Michael: I don’t use them. That isn’t to say that they can’t be helpful, depending on what they are. But for me, and for what I recommend, I like to keep it simple and doable. For many teachers, part of the reason why they struggle with classroom management is because they’ve made it too burdensome and too involved with the many incentive programs, charts, contracts, strategies, etc. The power to create the class you want comes from your relationship with and to your students and your ability to create a learning experience they look forward to.

Patty: What’s the best way to get a student from talking while you are presenting instructions to the class?

Michael: You absolutely need a rule that enforces the practice of hand-raising. If you don’t have one as part of your classroom management plan, you’ll be frequently interrupted—which is grossly unfair to the rest of your students. It’s also remarkably frustrating and stressful and will severely weaken both your ability to inspire your students and the effectiveness of your lessons. Along with your routines, this is something you would teach thoroughly during the first two or three weeks of the school year.

Patty: How do you feel about seating/table assignments?

Michael: Although I believe seating should be assigned, I don’t think where regular education students sit is terribly important. I think it’s fine to sit a particularly difficult student with those you feel would encourage acceptable behavior. I do it myself, but it’s not something that in the long run will make a big difference. I place it in the same category of things teachers tend to spend a lot of time on that in the end has little to do with effective classroom management.


Patty: Okay, big one here…I find that classroom management becomes easier if you truly know why you are teaching. My purpose and fondness for teaching grounds my interaction with my students. If I’m frazzled because of an external issue, it often reveals itself in the classroom and makes for a stressful class. If I’m completely in synch with my students, the classroom experience is positive for everyone. How does a teacher let go of outside issues in order to focus on the students?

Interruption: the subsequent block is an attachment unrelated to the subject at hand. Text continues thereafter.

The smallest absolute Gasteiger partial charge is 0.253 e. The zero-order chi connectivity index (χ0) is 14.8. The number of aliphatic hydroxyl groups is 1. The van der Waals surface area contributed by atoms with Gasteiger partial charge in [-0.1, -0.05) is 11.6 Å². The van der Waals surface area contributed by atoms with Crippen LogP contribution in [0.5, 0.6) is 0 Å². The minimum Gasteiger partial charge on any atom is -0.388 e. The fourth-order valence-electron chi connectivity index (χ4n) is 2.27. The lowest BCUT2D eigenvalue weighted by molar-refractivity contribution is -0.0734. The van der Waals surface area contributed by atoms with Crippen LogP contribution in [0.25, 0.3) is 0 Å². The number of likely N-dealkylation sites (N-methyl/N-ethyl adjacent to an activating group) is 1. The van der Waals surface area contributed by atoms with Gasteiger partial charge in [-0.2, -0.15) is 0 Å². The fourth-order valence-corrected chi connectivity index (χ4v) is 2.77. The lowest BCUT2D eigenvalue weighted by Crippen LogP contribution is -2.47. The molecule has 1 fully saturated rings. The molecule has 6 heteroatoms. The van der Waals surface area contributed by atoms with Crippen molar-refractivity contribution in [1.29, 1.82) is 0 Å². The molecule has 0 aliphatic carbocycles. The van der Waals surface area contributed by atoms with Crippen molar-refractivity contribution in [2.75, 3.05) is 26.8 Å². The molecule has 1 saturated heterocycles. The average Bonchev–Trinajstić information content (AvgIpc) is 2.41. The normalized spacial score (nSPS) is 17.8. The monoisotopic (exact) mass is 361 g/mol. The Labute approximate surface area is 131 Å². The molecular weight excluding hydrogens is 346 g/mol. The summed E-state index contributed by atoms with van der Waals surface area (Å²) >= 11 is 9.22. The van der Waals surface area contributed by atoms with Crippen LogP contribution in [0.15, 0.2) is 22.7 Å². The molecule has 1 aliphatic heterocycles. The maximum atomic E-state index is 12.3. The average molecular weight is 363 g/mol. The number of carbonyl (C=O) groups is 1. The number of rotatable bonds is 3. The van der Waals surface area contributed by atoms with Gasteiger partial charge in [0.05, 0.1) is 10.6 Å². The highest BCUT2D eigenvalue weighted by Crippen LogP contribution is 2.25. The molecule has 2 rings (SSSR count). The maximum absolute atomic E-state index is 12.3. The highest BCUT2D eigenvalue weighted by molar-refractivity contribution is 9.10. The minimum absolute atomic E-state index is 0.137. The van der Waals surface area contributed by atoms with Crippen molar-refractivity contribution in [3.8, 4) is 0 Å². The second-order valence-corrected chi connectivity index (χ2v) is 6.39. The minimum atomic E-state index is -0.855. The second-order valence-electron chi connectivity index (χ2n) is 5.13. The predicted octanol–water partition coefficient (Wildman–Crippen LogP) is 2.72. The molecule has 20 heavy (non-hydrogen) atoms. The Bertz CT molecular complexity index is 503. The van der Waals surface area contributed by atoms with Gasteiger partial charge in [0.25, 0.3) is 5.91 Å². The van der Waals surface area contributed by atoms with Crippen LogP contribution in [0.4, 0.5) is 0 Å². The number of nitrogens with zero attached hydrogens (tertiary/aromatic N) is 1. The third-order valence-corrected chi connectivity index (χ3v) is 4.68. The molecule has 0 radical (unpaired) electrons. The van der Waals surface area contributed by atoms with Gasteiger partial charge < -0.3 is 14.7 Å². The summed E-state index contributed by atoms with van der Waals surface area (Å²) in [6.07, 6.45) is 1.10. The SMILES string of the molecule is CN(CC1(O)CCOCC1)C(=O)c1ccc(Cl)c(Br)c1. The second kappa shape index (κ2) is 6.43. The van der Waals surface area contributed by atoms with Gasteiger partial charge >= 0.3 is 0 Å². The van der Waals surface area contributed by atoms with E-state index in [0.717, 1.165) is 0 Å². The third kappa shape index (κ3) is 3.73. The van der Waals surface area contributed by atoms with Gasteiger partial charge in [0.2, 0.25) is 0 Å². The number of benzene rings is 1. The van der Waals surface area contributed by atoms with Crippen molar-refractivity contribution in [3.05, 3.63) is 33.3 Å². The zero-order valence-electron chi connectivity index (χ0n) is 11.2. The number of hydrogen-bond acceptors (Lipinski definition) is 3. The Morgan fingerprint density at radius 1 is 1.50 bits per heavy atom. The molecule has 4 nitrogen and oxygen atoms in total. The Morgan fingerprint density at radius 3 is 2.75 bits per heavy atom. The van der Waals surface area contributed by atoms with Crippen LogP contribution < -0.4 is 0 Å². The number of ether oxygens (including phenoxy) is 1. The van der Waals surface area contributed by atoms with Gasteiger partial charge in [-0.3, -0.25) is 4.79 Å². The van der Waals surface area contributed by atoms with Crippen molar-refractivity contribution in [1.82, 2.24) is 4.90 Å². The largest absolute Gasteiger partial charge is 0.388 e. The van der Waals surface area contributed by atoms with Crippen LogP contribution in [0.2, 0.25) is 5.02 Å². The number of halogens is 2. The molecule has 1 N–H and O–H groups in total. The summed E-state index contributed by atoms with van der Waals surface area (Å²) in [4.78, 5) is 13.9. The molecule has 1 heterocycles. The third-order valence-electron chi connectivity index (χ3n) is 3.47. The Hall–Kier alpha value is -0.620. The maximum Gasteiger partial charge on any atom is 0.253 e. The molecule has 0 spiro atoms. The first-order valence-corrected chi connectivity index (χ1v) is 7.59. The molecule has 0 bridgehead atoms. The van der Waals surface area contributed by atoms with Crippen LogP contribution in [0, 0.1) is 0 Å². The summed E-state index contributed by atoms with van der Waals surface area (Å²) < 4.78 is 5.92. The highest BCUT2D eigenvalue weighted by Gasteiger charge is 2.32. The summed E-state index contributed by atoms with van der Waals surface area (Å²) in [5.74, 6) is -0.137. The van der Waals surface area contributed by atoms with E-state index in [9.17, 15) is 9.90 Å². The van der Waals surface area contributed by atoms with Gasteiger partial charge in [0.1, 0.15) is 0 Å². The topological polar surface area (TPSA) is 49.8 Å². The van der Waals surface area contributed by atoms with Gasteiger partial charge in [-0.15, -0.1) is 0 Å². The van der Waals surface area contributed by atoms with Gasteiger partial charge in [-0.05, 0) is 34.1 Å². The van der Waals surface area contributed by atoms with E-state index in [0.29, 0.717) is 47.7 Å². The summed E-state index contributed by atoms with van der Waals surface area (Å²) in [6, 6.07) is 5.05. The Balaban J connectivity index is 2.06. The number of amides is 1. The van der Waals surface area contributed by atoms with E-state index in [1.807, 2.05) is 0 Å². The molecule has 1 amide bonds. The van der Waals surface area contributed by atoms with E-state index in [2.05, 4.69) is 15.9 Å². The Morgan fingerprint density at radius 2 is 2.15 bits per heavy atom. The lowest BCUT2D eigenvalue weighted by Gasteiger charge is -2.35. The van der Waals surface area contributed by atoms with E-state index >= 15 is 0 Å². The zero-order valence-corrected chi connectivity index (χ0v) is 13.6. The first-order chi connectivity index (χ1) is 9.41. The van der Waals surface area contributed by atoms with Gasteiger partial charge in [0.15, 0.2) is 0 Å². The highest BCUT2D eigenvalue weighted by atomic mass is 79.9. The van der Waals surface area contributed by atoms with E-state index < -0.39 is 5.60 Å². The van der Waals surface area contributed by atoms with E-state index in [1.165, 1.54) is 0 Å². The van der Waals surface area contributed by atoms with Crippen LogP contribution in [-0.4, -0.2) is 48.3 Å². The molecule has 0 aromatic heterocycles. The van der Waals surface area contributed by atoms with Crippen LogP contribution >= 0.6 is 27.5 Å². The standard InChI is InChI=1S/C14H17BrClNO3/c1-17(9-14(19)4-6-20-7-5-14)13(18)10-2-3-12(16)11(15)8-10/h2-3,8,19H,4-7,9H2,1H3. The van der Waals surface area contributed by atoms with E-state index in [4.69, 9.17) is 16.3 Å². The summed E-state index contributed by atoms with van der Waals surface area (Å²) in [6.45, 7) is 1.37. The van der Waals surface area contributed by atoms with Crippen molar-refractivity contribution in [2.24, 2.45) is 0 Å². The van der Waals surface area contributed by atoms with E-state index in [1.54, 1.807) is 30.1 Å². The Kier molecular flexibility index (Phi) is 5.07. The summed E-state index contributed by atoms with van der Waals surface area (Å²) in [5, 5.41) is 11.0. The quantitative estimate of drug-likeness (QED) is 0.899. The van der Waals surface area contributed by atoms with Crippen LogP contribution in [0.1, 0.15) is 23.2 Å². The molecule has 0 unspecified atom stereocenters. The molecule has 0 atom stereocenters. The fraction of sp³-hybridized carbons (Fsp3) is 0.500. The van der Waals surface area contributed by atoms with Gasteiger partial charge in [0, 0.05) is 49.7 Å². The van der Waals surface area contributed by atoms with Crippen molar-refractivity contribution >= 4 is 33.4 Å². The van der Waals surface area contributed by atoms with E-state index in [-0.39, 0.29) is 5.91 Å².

Michael: Yes, so true. This is a huge factor. One of the biggest causes of misbehavior is excitability—which your students will either bring with them to your class or be created by you and the tension you bring to your lessons. Either way, your calm presence and focus on the subject matter you’re passionate about is the antidote. A simple thing you can do is to make sure you’re prepared. If you’re rushing around or stressed out, then your students will pick up on it and start climbing the walls as result.

Another easy technique, used by Olympic and professional athletes, is to simply decide before your students arrive for the day that no matter what happens, you will not lose your calm composure—internally or externally. A herd of buffaloes could stampede through your classroom, but you will remain as peaceful as a mountain lake. And you know what? You will. It seems unlikely, but it’s remarkably effective.

As a PE teacher I’ve noticed that some classrooms, week after week, arrive for their hour with me unable to sit or stand still or focus on me long enough to give a short preview of the lesson. I’ll meet them outside of the PE room, which I do for all my classes (and recommend you do the same), and for the first minute or so I won’t say a word. I’ll just stand calmly and breathe, letting them pick up on my easy presence. Soon, they begin to relax. Their shoulders drop. There heads stop swiveling. I can feel the energy in the air change. When I do speak it’s in a soft and soothing voice. By the time we enter the room their excitability is gone. 

Patty: Many art classes are combination classes with homeroom classes mixed with inclusion children and their aids. Sometimes, an inclusion child will cause a disruption that many art teachers find hard to handle and manage. What advice would you give teachers who are in this situation?

Michael: The key is not so much the inclusion student, but the rest of your class. When they (the rest of your students) are well behaved and attentive, any disruption will be isolated—and not so much of a disruption. This underscores how critical it is to have spot-on classroom management skills. Everything is easier as a result.

Also, similar to the question above, your calm presence makes a monumental difference not only with the inclusion student, which can be substantial, but also with how well the rest of your class responds to disruptions. If they see you carrying on normally and speaking as calmly and confidently as ever, they won’t give an occasional, or even frequent, disruption a second thought. It’s only really a disruption if you let it affect you and your instruction.

Thank you so much, Michael! I love your answer to my last question. It’s so true that disruption can be an isolated experience and that children really do handle this well. I saw this play out on Tuesday in my art class and after reading your perspective, it allowed me to consider the situation differently.

I hope you all head on over to Michael’s amazing site. Its is dense with information (but no pretty pictures!) and I know you will find the solution to your classroom issues.